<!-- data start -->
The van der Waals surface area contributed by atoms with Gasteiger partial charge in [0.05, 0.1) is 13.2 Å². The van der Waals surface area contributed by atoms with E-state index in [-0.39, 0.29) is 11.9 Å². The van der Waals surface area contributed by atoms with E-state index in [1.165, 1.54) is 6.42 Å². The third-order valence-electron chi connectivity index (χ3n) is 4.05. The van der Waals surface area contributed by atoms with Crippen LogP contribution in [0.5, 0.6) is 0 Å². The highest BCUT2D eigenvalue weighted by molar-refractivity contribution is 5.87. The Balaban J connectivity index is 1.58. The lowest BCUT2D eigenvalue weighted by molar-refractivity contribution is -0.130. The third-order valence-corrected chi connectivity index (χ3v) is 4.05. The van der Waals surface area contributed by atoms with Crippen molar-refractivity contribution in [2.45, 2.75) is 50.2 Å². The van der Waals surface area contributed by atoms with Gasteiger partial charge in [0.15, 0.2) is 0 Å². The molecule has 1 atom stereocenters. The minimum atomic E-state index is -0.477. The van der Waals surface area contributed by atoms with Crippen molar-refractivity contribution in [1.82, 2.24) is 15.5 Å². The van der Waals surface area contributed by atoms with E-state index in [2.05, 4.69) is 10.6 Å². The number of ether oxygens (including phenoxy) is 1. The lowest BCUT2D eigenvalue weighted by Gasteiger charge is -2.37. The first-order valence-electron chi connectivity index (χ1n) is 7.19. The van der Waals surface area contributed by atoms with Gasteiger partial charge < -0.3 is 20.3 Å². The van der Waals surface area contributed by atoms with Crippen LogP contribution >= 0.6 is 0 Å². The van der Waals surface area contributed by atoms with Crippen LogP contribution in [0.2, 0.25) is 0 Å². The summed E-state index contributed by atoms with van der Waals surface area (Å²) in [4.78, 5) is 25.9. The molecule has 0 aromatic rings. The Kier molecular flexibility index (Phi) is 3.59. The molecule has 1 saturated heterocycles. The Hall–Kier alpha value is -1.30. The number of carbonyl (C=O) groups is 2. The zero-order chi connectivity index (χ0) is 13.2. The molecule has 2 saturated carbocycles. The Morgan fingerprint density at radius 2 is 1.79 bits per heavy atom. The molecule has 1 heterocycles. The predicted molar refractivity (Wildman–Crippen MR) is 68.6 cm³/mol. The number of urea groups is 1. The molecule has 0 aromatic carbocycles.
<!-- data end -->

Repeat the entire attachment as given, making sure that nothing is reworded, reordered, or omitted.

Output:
The van der Waals surface area contributed by atoms with Gasteiger partial charge in [0.05, 0.1) is 13.2 Å². The van der Waals surface area contributed by atoms with E-state index in [-0.39, 0.29) is 11.9 Å². The van der Waals surface area contributed by atoms with E-state index in [1.165, 1.54) is 6.42 Å². The third-order valence-electron chi connectivity index (χ3n) is 4.05. The van der Waals surface area contributed by atoms with Crippen LogP contribution in [0.5, 0.6) is 0 Å². The highest BCUT2D eigenvalue weighted by molar-refractivity contribution is 5.87. The Balaban J connectivity index is 1.58. The lowest BCUT2D eigenvalue weighted by molar-refractivity contribution is -0.130. The third-order valence-corrected chi connectivity index (χ3v) is 4.05. The van der Waals surface area contributed by atoms with Crippen molar-refractivity contribution in [2.45, 2.75) is 50.2 Å². The van der Waals surface area contributed by atoms with Gasteiger partial charge in [0.15, 0.2) is 0 Å². The molecule has 1 atom stereocenters. The minimum atomic E-state index is -0.477. The van der Waals surface area contributed by atoms with Crippen molar-refractivity contribution in [1.82, 2.24) is 15.5 Å². The van der Waals surface area contributed by atoms with E-state index in [2.05, 4.69) is 10.6 Å². The number of ether oxygens (including phenoxy) is 1. The lowest BCUT2D eigenvalue weighted by Gasteiger charge is -2.37. The first-order valence-electron chi connectivity index (χ1n) is 7.19. The van der Waals surface area contributed by atoms with Gasteiger partial charge < -0.3 is 20.3 Å². The van der Waals surface area contributed by atoms with Crippen LogP contribution >= 0.6 is 0 Å². The van der Waals surface area contributed by atoms with Crippen LogP contribution in [0.2, 0.25) is 0 Å². The summed E-state index contributed by atoms with van der Waals surface area (Å²) in [4.78, 5) is 25.9. The molecule has 0 aromatic rings. The Kier molecular flexibility index (Phi) is 3.59. The molecule has 1 saturated heterocycles. The Hall–Kier alpha value is -1.30. The number of carbonyl (C=O) groups is 2. The zero-order chi connectivity index (χ0) is 13.2. The molecule has 2 saturated carbocycles. The Morgan fingerprint density at radius 2 is 1.79 bits per heavy atom. The molecule has 1 heterocycles. The predicted molar refractivity (Wildman–Crippen MR) is 68.6 cm³/mol. The number of urea groups is 1. The molecule has 0 aromatic carbocycles.